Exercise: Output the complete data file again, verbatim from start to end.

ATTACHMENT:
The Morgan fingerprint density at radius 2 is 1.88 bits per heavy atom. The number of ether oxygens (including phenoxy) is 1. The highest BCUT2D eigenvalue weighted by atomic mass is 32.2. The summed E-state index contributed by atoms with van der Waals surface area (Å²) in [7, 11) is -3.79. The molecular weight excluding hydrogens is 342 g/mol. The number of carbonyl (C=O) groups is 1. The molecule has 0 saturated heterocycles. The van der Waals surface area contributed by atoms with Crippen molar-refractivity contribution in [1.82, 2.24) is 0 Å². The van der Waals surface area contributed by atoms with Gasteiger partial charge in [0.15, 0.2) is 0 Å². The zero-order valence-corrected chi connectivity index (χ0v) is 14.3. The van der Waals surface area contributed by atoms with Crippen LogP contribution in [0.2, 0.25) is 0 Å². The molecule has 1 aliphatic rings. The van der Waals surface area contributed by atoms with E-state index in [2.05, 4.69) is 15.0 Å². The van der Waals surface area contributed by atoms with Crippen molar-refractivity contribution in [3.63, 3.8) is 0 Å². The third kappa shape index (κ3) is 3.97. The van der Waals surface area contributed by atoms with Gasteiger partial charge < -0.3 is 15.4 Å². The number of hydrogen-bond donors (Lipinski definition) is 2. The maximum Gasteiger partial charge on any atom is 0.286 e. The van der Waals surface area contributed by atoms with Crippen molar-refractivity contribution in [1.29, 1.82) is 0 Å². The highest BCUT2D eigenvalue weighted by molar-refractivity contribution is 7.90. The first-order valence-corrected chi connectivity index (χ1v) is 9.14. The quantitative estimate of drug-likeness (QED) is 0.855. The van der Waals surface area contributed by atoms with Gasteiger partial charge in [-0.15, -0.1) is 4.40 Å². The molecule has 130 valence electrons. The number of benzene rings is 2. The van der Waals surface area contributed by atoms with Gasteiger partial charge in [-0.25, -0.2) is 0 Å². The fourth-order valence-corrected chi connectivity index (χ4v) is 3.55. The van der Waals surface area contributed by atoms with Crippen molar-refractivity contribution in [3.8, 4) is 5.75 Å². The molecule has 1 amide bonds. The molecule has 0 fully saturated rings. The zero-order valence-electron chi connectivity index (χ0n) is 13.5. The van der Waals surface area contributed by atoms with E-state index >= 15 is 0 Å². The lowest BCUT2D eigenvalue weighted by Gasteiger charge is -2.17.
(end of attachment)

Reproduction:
The Morgan fingerprint density at radius 2 is 1.88 bits per heavy atom. The number of ether oxygens (including phenoxy) is 1. The highest BCUT2D eigenvalue weighted by atomic mass is 32.2. The summed E-state index contributed by atoms with van der Waals surface area (Å²) in [7, 11) is -3.79. The molecular weight excluding hydrogens is 342 g/mol. The number of carbonyl (C=O) groups is 1. The molecule has 0 saturated heterocycles. The van der Waals surface area contributed by atoms with Crippen molar-refractivity contribution in [1.82, 2.24) is 0 Å². The van der Waals surface area contributed by atoms with Gasteiger partial charge in [0.15, 0.2) is 0 Å². The zero-order valence-corrected chi connectivity index (χ0v) is 14.3. The van der Waals surface area contributed by atoms with Crippen LogP contribution in [0.2, 0.25) is 0 Å². The molecule has 1 aliphatic rings. The van der Waals surface area contributed by atoms with E-state index in [2.05, 4.69) is 15.0 Å². The van der Waals surface area contributed by atoms with Crippen molar-refractivity contribution in [3.63, 3.8) is 0 Å². The third kappa shape index (κ3) is 3.97. The van der Waals surface area contributed by atoms with Gasteiger partial charge < -0.3 is 15.4 Å². The number of hydrogen-bond donors (Lipinski definition) is 2. The maximum Gasteiger partial charge on any atom is 0.286 e. The van der Waals surface area contributed by atoms with Crippen molar-refractivity contribution in [1.29, 1.82) is 0 Å². The highest BCUT2D eigenvalue weighted by molar-refractivity contribution is 7.90. The first-order valence-corrected chi connectivity index (χ1v) is 9.14. The quantitative estimate of drug-likeness (QED) is 0.855. The van der Waals surface area contributed by atoms with Gasteiger partial charge in [-0.15, -0.1) is 4.40 Å². The molecule has 130 valence electrons. The number of benzene rings is 2. The van der Waals surface area contributed by atoms with Gasteiger partial charge in [-0.25, -0.2) is 0 Å². The fourth-order valence-corrected chi connectivity index (χ4v) is 3.55. The van der Waals surface area contributed by atoms with Crippen molar-refractivity contribution in [3.8, 4) is 5.75 Å². The molecule has 1 amide bonds. The molecule has 0 fully saturated rings. The zero-order valence-electron chi connectivity index (χ0n) is 13.5. The van der Waals surface area contributed by atoms with E-state index >= 15 is 0 Å². The lowest BCUT2D eigenvalue weighted by Gasteiger charge is -2.17.